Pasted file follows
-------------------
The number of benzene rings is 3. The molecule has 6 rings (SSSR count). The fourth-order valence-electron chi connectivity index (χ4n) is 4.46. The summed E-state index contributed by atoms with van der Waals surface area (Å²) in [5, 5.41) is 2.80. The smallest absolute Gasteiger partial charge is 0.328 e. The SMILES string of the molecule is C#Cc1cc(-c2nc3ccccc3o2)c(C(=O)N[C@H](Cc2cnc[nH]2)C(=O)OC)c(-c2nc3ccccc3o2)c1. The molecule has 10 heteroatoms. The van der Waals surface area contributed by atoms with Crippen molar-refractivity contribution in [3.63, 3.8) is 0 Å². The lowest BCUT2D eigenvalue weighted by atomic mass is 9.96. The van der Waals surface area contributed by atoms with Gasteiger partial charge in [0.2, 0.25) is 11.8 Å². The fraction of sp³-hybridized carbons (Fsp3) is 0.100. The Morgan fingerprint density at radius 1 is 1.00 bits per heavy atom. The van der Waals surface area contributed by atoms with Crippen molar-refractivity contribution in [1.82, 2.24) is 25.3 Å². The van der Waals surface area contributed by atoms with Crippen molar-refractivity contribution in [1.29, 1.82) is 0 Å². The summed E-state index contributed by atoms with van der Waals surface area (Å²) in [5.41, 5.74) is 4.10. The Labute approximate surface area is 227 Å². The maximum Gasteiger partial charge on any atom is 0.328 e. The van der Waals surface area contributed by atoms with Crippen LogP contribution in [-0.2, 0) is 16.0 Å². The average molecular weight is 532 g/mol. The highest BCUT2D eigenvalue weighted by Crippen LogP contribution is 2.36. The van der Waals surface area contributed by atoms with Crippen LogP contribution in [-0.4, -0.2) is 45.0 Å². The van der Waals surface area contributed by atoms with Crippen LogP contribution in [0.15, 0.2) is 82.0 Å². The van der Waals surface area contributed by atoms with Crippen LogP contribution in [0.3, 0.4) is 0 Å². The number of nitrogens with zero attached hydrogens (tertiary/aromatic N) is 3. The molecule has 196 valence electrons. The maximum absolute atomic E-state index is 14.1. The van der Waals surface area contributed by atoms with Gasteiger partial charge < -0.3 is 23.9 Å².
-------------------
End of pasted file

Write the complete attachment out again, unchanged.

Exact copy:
The number of benzene rings is 3. The molecule has 6 rings (SSSR count). The fourth-order valence-electron chi connectivity index (χ4n) is 4.46. The summed E-state index contributed by atoms with van der Waals surface area (Å²) in [5, 5.41) is 2.80. The smallest absolute Gasteiger partial charge is 0.328 e. The SMILES string of the molecule is C#Cc1cc(-c2nc3ccccc3o2)c(C(=O)N[C@H](Cc2cnc[nH]2)C(=O)OC)c(-c2nc3ccccc3o2)c1. The molecule has 10 heteroatoms. The van der Waals surface area contributed by atoms with Crippen molar-refractivity contribution in [3.63, 3.8) is 0 Å². The lowest BCUT2D eigenvalue weighted by atomic mass is 9.96. The van der Waals surface area contributed by atoms with Gasteiger partial charge in [0.2, 0.25) is 11.8 Å². The fraction of sp³-hybridized carbons (Fsp3) is 0.100. The Morgan fingerprint density at radius 1 is 1.00 bits per heavy atom. The van der Waals surface area contributed by atoms with Crippen molar-refractivity contribution in [1.82, 2.24) is 25.3 Å². The van der Waals surface area contributed by atoms with Crippen molar-refractivity contribution in [1.29, 1.82) is 0 Å². The summed E-state index contributed by atoms with van der Waals surface area (Å²) in [5.41, 5.74) is 4.10. The Labute approximate surface area is 227 Å². The maximum Gasteiger partial charge on any atom is 0.328 e. The van der Waals surface area contributed by atoms with Crippen LogP contribution in [-0.2, 0) is 16.0 Å². The average molecular weight is 532 g/mol. The highest BCUT2D eigenvalue weighted by Crippen LogP contribution is 2.36. The van der Waals surface area contributed by atoms with Crippen LogP contribution in [-0.4, -0.2) is 45.0 Å². The van der Waals surface area contributed by atoms with Crippen LogP contribution in [0.15, 0.2) is 82.0 Å². The van der Waals surface area contributed by atoms with Crippen LogP contribution in [0.3, 0.4) is 0 Å². The number of nitrogens with zero attached hydrogens (tertiary/aromatic N) is 3. The molecule has 196 valence electrons. The maximum absolute atomic E-state index is 14.1. The van der Waals surface area contributed by atoms with Gasteiger partial charge < -0.3 is 23.9 Å².